The output signals of the pressure sensors D1 and D2 are supplied to the control and imaging unit 16 via respective lines 27a and 27b. The control and imaging unit 16 includes means for comparing at least those output signals of the pressure sensors D1 and D2 that arise due to ultrasound waves emanating from the ultrasound resonator 6 being incident on the pressure sensors D 1 and D2 during the treatment with a limit value. The limit value is dimensioned such that injury to the bladder sphincters is precluded as long as the amplitude of the ultrasound waves present in the region of the pressure sensors D1 and D2 is not so high that the output signal of the pressure sensors exceeds the limit value. The control and imaging unit 6 institutes remedial action in response to an upward transgression of the limit value dependent on which of three possible operating modes is selected with the switch 37.

In the operating mode corresponding to the switch position referenced I, the control and imaging unit 16 drives an alarm lamp 38 and/or an audio signal generator 39. Alternatively or additionally, there is the possibility of using the monitor 17 to provide an optical alarm signal, for example by causing the monitor image to flash when the limit value is exceeded.

In the operating mode corresponding to the switch position referenced II, the amplitude of the generated ultrasound waves is reduced to such an extent given an upward transgression of the limit value that the output signal of the pressure sensors D1 and D2 drops below the limit value.

In the operating mode corresponding to switch position III, the control and imaging unit 16 entirely suppresses the output of ultrasound waves given an upward transgression of the limit value.

In operating mode II as well as in operating III, the output of alarm signals can additionally ensue in the way set forth in conjunction with operating mode I.

In addition to the switch 37, a switch 40 is connected to the control and imaging unit 16, this switch 40 having two switch positions referenced A and B. When the switch 40 assumes switch position A, the control and imaging unit 16 evaluates the output signals of the pressure sensors D1 and D2 not only during operation of the ultrasound resonator 6 but also during the operation of the ultrasound locating transducer 9. The control and imaging unit 16 calculates the points in time at which those output signals of the pressure sensors D1 and D2 appear that arise due to the diagnostic ultrasound generated by the ultrasound locating transducer 9 being incident on the pressure sensors D1 and D2. A defined picture element or a defined image zone in the current ultrasound image corresponds to these points in time. Marks referenced D1' and D2' in FIG. 1 are mixed into the ultrasound image displayed on the monitor 17 at the corresponding locations. Utilizing the signal of the position sensor 15, the control and imaging unit 16 also calculates the position of the pressure sensors D1 and D2 relative to the focus zone FZ. When, by contrast, the switch 40 assumes its position referenced B, the consideration of the output signals of the pressure sensors D1 and D2 ensues only during operation of the ultrasound resonator 6 but not during operation of the ultrasound locating transducer 9.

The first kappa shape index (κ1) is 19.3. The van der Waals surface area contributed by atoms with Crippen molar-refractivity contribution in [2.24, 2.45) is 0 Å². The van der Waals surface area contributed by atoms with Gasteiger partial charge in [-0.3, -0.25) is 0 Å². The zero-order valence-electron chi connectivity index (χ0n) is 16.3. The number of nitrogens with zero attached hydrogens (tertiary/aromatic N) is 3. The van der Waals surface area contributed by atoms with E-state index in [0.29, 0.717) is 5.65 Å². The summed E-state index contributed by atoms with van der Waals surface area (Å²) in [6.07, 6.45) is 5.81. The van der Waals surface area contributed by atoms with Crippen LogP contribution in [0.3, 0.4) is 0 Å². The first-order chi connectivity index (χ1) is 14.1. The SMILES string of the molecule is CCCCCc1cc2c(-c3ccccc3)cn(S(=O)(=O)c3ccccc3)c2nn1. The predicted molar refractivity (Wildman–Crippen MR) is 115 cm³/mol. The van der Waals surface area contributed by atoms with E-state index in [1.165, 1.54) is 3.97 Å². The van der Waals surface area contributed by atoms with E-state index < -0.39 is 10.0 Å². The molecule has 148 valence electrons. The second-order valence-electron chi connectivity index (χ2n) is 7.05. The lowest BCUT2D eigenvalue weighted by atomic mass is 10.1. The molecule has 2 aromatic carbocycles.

For implementing a treatment, one proceeds by applying the coupling membrane 3 of the ultrasound applicator I to the perineum of the patient P to be treated--who preferably assumes what is referred to as the lithotomy position (see Pschyrembel, "Klinisches Woerterbuch", 185, 250th Edition, page 1156)--so that no air bubbles are enclosed between the body surface and the coupling membrane 3. Following thereupon, the generation of ultrasound images is started by an appropriate actuation of the keyboard 18. Likewise by an appropriate actuation of the keyboard 18, the adjustment mechanisms 13 and 14 are now actuated such that an alignment of the ultrasound locating transducer 9 relative to the body of the patient P is obtained wherein the prostate 8 is imaged well in the ultrasound image. In a known way, for example by marking the sphincter internus 23 and the sphincter externus 24 in the ultrasound image with a light pen 25 or a similar input means, the distance of the two sphincters from one another is now determined by the control and imaging unit 16 and is displayed on the monitor 17. Subsequently, a catheter 19 is selected from a set of catheters 19, whose respective pressure sensors D1 and D2 have different spacings from one another, the pressure sensors D1 and D2 of the selected catheter 19 having a spacing from one another that essentially corresponds to the measured spacing between the two bladder sphincters of the patient P to be treated. Under diagnostic ultrasound monitoring, this catheter 19 is now introduced into the urethra 20 of the patient P and is positioned with the assistance of the balloon 22 such that the pressure sensors D1 and D2 are respectively located within the sphincter internus 23 or the sphincter externus 24. The proper positioning of the catheter 19 in the urethra 20 can be easily checked with reference to the marks D1' and D2' mixed into the ultrasound image when the switch 40 assumes its position A.